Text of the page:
All The Things I Thought ‘Baby Driver’ Was About Before I Saw It

We are shocked to report that this is not a sequel to either 'Drive' or 'The Boss Baby'.

The internet is already buzzing about Baby Driver, cult director Edgar Wright’s hotly anticipated new action film starring Ansel Elgort, Kevin Spacey, Jon Hamm and a host of other famouses. And for good reason: the trailer is banging and Wright has an excellent track record for creating brilliant films (Shaun of the Dead, Hot Fuzz, World’s End, Scott Pilgrim vs the World).

I saw the film last night, and it was great. But there’s just one thing: the name. The movie is actually, really, seriously called Baby Driver, which is probably the most ridiculous name for a film in the history of naming things. And while I know what Baby Driver is about now, I did spend a great deal of time speculating about what could be involved in a film called, of all things, Baby Driver.

So, without any further ado, here are all the things I thought Baby Driver was about before I saw it.

Baby Driver: A Man Who Drives Babies

Baby Driver 1

Starring: Dwayne “The Rock” Johnson, Zendaya, Mila Kunis, Justin Long, Josh Charles and Michael Keaton

Directed by: Guy Ritchie

Jerry (Johnson) is a retired bounty hunter, famous in the crime biz for his impressive moves behind the wheel. When his daughter (Zendaya) has her first child, JJ, retired Jerry and a crony from his crime days (Long) are tasked with driving him to and from the daycare centre, run by the beguiling Gena (Kunis). When the locals hear about Jerry’s driving service — safe driving for your precious little ones — they join the carpool, and before he knows it, Jerry is the Baby Driver.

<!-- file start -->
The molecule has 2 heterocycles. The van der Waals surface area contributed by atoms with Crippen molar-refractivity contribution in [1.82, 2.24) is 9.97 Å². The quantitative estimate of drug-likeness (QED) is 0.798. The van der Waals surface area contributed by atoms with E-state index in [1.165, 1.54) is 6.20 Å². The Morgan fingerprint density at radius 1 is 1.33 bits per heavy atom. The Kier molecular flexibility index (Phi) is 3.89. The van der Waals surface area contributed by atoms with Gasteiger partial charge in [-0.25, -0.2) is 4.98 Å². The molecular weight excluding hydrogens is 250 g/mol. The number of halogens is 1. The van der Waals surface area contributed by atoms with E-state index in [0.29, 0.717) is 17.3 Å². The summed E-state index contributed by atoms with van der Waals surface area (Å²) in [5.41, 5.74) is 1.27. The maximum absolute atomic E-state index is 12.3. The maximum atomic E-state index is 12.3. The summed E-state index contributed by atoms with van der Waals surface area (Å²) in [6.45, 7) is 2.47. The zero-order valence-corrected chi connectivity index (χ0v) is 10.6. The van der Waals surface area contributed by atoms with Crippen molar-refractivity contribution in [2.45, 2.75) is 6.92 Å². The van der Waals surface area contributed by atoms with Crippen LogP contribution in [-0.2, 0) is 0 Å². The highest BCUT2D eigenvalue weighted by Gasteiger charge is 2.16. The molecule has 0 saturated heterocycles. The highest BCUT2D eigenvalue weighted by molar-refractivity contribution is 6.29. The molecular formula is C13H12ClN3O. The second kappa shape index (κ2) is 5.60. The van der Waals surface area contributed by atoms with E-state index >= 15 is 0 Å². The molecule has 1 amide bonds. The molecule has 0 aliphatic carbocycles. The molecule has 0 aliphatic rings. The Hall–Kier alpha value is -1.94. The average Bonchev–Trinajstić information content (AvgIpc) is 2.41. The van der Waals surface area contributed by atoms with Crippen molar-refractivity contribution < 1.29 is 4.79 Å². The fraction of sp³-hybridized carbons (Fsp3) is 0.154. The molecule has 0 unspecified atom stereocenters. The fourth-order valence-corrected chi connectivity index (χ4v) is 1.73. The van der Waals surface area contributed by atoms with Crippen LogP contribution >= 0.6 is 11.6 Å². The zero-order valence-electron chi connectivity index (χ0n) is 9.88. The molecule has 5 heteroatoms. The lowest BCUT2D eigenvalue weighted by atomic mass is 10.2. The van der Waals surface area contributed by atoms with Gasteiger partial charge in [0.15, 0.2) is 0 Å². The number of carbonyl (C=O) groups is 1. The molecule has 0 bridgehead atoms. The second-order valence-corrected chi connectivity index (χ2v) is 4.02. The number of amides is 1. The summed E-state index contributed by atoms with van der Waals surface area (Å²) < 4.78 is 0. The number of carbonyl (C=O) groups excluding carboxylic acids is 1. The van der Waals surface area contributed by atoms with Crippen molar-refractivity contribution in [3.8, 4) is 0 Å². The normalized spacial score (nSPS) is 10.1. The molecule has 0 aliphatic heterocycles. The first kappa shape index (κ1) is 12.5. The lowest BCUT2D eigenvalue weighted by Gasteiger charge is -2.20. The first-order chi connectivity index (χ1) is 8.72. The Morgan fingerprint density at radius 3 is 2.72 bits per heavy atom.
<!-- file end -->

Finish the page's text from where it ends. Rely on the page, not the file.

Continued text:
Little does Jerry know, one of the babies he chauffeurs belongs to local tech billionaire Heath Tipton (Charles). And that baby has become the target for kidnapping crime boss — and Jerry’s nemesis — Tommy Rainbow (Keaton). Can Jerry foil Rainbow’s plan and save Baby Tipton before it’s too late? Will he woo the charming Gena? And can he get the babies to daycare on time?

There’s just one thing we know for sure… this summer, Dwayne “The Rock” Johnson is: The Baby Driver.

Baby Driver: A Baby Who Drives Men(/Women)

Baby Driver 2

Starring (the voice talents of): Andrew Garfield, Alison Brie, Miranda Hart, Ricky Gervais, Idris Elba and Helen Mirren

Written and Directed by: Phil Lord and Christopher Miller

This family-friendly animated film stars The Amazing Spider-Man‘s Andrew Garfield as Kevin, a painfully nerdy baby whose job is to drive the British Prime Minister (Mirren) from place to place. Kevin lives a pretty lonely and insular life with his roommate, a Baby Scientist named Jane (Hart). He’s broke, he’s friendless and he can’t get the Baby Waitress at the local fish and chip shop (Brie), to notice him.

It’s only when he’s caught up in the conspiracy plot of the century, involving businessman Nigel Warfeather’s (Elba) plan to take over Parliament, along with his bucktoothed, wise-cracking sidekick (Gervais), that Kevin’s life gets a lot more exciting than he ever imagined. Maybe a little too exciting!

Now Kevin has just 24 hours to rescue his boss and save the British Parliament from corruption — and all he wants is some fish and chips! But, when Kevin is thrust into action, he discovers the hero life suits him rather well. This baby really kicks ass!

Baby Driver will be in cinemas in time for Christmas. (Note: the film never explains why some characters are babies and some are adults. Don’t @ me.)

Baby Driver: The Sequel To Boss Baby


Starring: Alec Baldwin, Tobey McGuire

Written and directed by: Rick and Morty‘s Justin Roiland and Dan Harmon

Picking up 35 years after The Boss Baby, Baby Driver revisits Boss Baby (Baldwin) and his foster brother Tim (McGuire), revealing the fractures in their happily ever after ending. Though Boss Baby ended the original film choosing a shot at familial love over adult intellect and hollow success in the capitalistic world of BabyCorp (spoilers!), the years have worn both him and Tim down.